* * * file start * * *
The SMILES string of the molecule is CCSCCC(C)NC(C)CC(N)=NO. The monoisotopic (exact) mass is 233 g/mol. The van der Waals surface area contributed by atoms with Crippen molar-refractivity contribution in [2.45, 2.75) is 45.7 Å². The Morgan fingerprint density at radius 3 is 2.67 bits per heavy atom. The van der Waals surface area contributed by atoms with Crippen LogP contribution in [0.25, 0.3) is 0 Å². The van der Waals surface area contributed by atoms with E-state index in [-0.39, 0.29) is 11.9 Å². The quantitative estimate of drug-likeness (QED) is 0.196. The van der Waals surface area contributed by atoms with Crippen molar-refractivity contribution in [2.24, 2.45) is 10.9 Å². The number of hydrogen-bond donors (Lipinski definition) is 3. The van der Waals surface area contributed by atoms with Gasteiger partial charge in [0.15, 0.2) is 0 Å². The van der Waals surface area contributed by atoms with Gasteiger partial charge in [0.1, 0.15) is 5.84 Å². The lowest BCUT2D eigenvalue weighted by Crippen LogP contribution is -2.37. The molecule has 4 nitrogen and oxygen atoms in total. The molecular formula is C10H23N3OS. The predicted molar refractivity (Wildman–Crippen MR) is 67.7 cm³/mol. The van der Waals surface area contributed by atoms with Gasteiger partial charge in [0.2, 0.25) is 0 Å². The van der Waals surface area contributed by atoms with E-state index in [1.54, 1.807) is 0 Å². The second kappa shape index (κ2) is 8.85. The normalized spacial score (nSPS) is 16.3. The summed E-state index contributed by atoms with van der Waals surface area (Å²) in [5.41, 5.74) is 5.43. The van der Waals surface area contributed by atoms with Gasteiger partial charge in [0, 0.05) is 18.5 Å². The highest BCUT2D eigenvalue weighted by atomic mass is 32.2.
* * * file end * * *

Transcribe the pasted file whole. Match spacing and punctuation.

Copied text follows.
The SMILES string of the molecule is CCSCCC(C)NC(C)CC(N)=NO. The monoisotopic (exact) mass is 233 g/mol. The van der Waals surface area contributed by atoms with Crippen molar-refractivity contribution in [2.45, 2.75) is 45.7 Å². The Morgan fingerprint density at radius 3 is 2.67 bits per heavy atom. The van der Waals surface area contributed by atoms with Crippen LogP contribution in [0.25, 0.3) is 0 Å². The van der Waals surface area contributed by atoms with E-state index in [-0.39, 0.29) is 11.9 Å². The quantitative estimate of drug-likeness (QED) is 0.196. The van der Waals surface area contributed by atoms with Crippen molar-refractivity contribution in [2.24, 2.45) is 10.9 Å². The number of hydrogen-bond donors (Lipinski definition) is 3. The van der Waals surface area contributed by atoms with Gasteiger partial charge in [0.15, 0.2) is 0 Å². The van der Waals surface area contributed by atoms with Gasteiger partial charge in [0.1, 0.15) is 5.84 Å². The lowest BCUT2D eigenvalue weighted by Crippen LogP contribution is -2.37. The molecule has 4 nitrogen and oxygen atoms in total. The molecular formula is C10H23N3OS. The predicted molar refractivity (Wildman–Crippen MR) is 67.7 cm³/mol. The van der Waals surface area contributed by atoms with Gasteiger partial charge in [0.2, 0.25) is 0 Å². The van der Waals surface area contributed by atoms with E-state index in [1.54, 1.807) is 0 Å². The second kappa shape index (κ2) is 8.85. The normalized spacial score (nSPS) is 16.3. The summed E-state index contributed by atoms with van der Waals surface area (Å²) in [5.41, 5.74) is 5.43. The van der Waals surface area contributed by atoms with Gasteiger partial charge in [0, 0.05) is 18.5 Å². The highest BCUT2D eigenvalue weighted by atomic mass is 32.2.